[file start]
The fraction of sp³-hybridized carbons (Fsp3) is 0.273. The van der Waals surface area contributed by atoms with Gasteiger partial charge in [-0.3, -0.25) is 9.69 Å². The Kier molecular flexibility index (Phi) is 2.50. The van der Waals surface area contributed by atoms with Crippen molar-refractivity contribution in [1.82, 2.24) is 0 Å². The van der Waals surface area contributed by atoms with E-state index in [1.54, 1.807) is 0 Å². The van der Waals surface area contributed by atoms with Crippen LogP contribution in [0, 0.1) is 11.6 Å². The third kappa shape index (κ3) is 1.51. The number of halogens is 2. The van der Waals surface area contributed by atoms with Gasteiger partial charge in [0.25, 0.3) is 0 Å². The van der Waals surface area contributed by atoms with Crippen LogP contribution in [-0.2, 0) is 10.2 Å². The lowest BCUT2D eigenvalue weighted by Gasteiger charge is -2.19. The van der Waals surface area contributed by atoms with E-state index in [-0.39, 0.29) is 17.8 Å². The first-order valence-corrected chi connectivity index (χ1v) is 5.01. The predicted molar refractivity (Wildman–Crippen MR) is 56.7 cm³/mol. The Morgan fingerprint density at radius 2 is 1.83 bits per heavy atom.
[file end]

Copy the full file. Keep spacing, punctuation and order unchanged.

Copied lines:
The fraction of sp³-hybridized carbons (Fsp3) is 0.273. The van der Waals surface area contributed by atoms with Gasteiger partial charge in [-0.3, -0.25) is 9.69 Å². The Kier molecular flexibility index (Phi) is 2.50. The van der Waals surface area contributed by atoms with Crippen molar-refractivity contribution in [1.82, 2.24) is 0 Å². The van der Waals surface area contributed by atoms with E-state index in [1.54, 1.807) is 0 Å². The van der Waals surface area contributed by atoms with Crippen LogP contribution in [0, 0.1) is 11.6 Å². The third kappa shape index (κ3) is 1.51. The number of halogens is 2. The van der Waals surface area contributed by atoms with Gasteiger partial charge in [0.25, 0.3) is 0 Å². The van der Waals surface area contributed by atoms with Crippen LogP contribution in [-0.2, 0) is 10.2 Å². The lowest BCUT2D eigenvalue weighted by Gasteiger charge is -2.19. The van der Waals surface area contributed by atoms with E-state index in [-0.39, 0.29) is 17.8 Å². The first-order valence-corrected chi connectivity index (χ1v) is 5.01. The predicted molar refractivity (Wildman–Crippen MR) is 56.7 cm³/mol. The Morgan fingerprint density at radius 2 is 1.83 bits per heavy atom.